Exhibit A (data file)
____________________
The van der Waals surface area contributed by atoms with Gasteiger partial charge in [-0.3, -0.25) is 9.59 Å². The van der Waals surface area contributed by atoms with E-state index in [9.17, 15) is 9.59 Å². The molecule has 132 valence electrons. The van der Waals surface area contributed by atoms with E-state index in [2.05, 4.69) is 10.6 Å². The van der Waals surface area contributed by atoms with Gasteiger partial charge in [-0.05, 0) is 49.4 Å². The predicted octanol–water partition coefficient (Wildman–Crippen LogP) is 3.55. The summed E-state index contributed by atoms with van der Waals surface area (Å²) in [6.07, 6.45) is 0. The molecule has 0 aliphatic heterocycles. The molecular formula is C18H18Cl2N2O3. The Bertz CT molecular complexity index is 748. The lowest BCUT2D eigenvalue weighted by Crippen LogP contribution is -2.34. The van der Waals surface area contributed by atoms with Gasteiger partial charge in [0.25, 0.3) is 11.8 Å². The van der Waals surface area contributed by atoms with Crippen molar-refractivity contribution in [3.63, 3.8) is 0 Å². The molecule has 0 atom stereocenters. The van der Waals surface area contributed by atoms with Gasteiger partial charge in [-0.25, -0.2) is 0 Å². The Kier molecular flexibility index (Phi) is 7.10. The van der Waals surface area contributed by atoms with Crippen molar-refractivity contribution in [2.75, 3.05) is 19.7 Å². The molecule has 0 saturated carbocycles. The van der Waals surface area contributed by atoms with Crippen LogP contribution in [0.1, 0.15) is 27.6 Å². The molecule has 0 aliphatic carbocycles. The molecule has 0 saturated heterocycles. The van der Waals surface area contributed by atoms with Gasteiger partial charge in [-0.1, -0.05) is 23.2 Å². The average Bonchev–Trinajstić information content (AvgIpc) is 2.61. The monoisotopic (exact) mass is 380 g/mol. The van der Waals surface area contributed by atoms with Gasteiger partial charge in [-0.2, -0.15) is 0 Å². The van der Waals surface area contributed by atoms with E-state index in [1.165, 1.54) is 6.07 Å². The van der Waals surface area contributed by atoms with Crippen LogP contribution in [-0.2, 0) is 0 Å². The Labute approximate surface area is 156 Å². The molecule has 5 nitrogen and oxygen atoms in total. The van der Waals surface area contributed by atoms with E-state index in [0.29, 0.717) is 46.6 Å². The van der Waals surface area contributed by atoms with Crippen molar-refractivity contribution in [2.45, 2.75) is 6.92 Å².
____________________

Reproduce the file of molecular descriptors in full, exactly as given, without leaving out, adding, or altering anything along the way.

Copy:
The van der Waals surface area contributed by atoms with Gasteiger partial charge in [-0.3, -0.25) is 9.59 Å². The van der Waals surface area contributed by atoms with E-state index in [9.17, 15) is 9.59 Å². The molecule has 132 valence electrons. The van der Waals surface area contributed by atoms with E-state index in [2.05, 4.69) is 10.6 Å². The van der Waals surface area contributed by atoms with Gasteiger partial charge in [-0.05, 0) is 49.4 Å². The predicted octanol–water partition coefficient (Wildman–Crippen LogP) is 3.55. The summed E-state index contributed by atoms with van der Waals surface area (Å²) in [6.07, 6.45) is 0. The molecule has 0 aliphatic heterocycles. The molecular formula is C18H18Cl2N2O3. The Bertz CT molecular complexity index is 748. The lowest BCUT2D eigenvalue weighted by Crippen LogP contribution is -2.34. The van der Waals surface area contributed by atoms with Gasteiger partial charge in [0.25, 0.3) is 11.8 Å². The van der Waals surface area contributed by atoms with Crippen molar-refractivity contribution in [3.63, 3.8) is 0 Å². The molecule has 0 atom stereocenters. The van der Waals surface area contributed by atoms with Gasteiger partial charge in [-0.25, -0.2) is 0 Å². The Kier molecular flexibility index (Phi) is 7.10. The van der Waals surface area contributed by atoms with Crippen molar-refractivity contribution in [2.75, 3.05) is 19.7 Å². The molecule has 0 saturated carbocycles. The van der Waals surface area contributed by atoms with Crippen LogP contribution in [0.1, 0.15) is 27.6 Å². The molecule has 0 aliphatic carbocycles. The molecule has 0 saturated heterocycles. The van der Waals surface area contributed by atoms with Gasteiger partial charge in [-0.1, -0.05) is 23.2 Å². The average Bonchev–Trinajstić information content (AvgIpc) is 2.61. The monoisotopic (exact) mass is 380 g/mol. The van der Waals surface area contributed by atoms with Gasteiger partial charge in [-0.2, -0.15) is 0 Å². The van der Waals surface area contributed by atoms with E-state index in [1.165, 1.54) is 6.07 Å². The van der Waals surface area contributed by atoms with Crippen LogP contribution in [-0.2, 0) is 0 Å². The Labute approximate surface area is 156 Å². The molecule has 5 nitrogen and oxygen atoms in total. The van der Waals surface area contributed by atoms with E-state index in [0.29, 0.717) is 46.6 Å². The van der Waals surface area contributed by atoms with Crippen molar-refractivity contribution in [2.45, 2.75) is 6.92 Å².